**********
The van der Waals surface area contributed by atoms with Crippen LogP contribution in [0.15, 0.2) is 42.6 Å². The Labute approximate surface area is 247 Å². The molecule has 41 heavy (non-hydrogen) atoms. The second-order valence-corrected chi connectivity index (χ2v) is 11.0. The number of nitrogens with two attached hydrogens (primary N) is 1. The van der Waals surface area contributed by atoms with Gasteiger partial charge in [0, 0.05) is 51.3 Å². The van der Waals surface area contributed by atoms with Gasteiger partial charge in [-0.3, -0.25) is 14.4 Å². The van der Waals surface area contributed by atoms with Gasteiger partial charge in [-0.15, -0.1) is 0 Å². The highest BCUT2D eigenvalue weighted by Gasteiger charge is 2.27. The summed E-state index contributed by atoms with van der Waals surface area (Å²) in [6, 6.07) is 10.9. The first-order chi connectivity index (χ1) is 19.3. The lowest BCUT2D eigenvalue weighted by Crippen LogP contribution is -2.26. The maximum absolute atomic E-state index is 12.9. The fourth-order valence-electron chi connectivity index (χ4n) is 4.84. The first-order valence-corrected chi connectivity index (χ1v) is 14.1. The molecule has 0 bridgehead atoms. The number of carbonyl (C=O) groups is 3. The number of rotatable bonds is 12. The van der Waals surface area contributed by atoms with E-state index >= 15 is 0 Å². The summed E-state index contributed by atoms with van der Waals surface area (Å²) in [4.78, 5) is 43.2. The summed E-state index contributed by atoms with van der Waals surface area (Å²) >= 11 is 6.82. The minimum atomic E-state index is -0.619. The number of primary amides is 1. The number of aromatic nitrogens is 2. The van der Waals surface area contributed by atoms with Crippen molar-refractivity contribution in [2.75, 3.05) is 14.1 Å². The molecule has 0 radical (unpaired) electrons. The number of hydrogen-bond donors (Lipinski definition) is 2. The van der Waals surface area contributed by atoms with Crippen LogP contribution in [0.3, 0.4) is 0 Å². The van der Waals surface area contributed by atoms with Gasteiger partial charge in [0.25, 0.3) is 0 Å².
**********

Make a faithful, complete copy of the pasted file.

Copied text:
The van der Waals surface area contributed by atoms with Crippen LogP contribution in [0.15, 0.2) is 42.6 Å². The Labute approximate surface area is 247 Å². The molecule has 41 heavy (non-hydrogen) atoms. The second-order valence-corrected chi connectivity index (χ2v) is 11.0. The number of nitrogens with two attached hydrogens (primary N) is 1. The van der Waals surface area contributed by atoms with Gasteiger partial charge in [0, 0.05) is 51.3 Å². The van der Waals surface area contributed by atoms with Gasteiger partial charge in [-0.3, -0.25) is 14.4 Å². The van der Waals surface area contributed by atoms with Gasteiger partial charge in [-0.15, -0.1) is 0 Å². The highest BCUT2D eigenvalue weighted by Gasteiger charge is 2.27. The summed E-state index contributed by atoms with van der Waals surface area (Å²) in [6, 6.07) is 10.9. The first-order chi connectivity index (χ1) is 19.3. The lowest BCUT2D eigenvalue weighted by Crippen LogP contribution is -2.26. The maximum absolute atomic E-state index is 12.9. The fourth-order valence-electron chi connectivity index (χ4n) is 4.84. The first-order valence-corrected chi connectivity index (χ1v) is 14.1. The molecule has 0 bridgehead atoms. The number of carbonyl (C=O) groups is 3. The number of rotatable bonds is 12. The van der Waals surface area contributed by atoms with E-state index >= 15 is 0 Å². The summed E-state index contributed by atoms with van der Waals surface area (Å²) in [4.78, 5) is 43.2. The summed E-state index contributed by atoms with van der Waals surface area (Å²) >= 11 is 6.82. The minimum atomic E-state index is -0.619. The number of primary amides is 1. The number of aromatic nitrogens is 2. The van der Waals surface area contributed by atoms with Crippen molar-refractivity contribution in [2.75, 3.05) is 14.1 Å². The molecule has 0 radical (unpaired) electrons. The number of hydrogen-bond donors (Lipinski definition) is 2. The van der Waals surface area contributed by atoms with Crippen LogP contribution in [0.3, 0.4) is 0 Å². The van der Waals surface area contributed by atoms with Gasteiger partial charge in [0.25, 0.3) is 0 Å².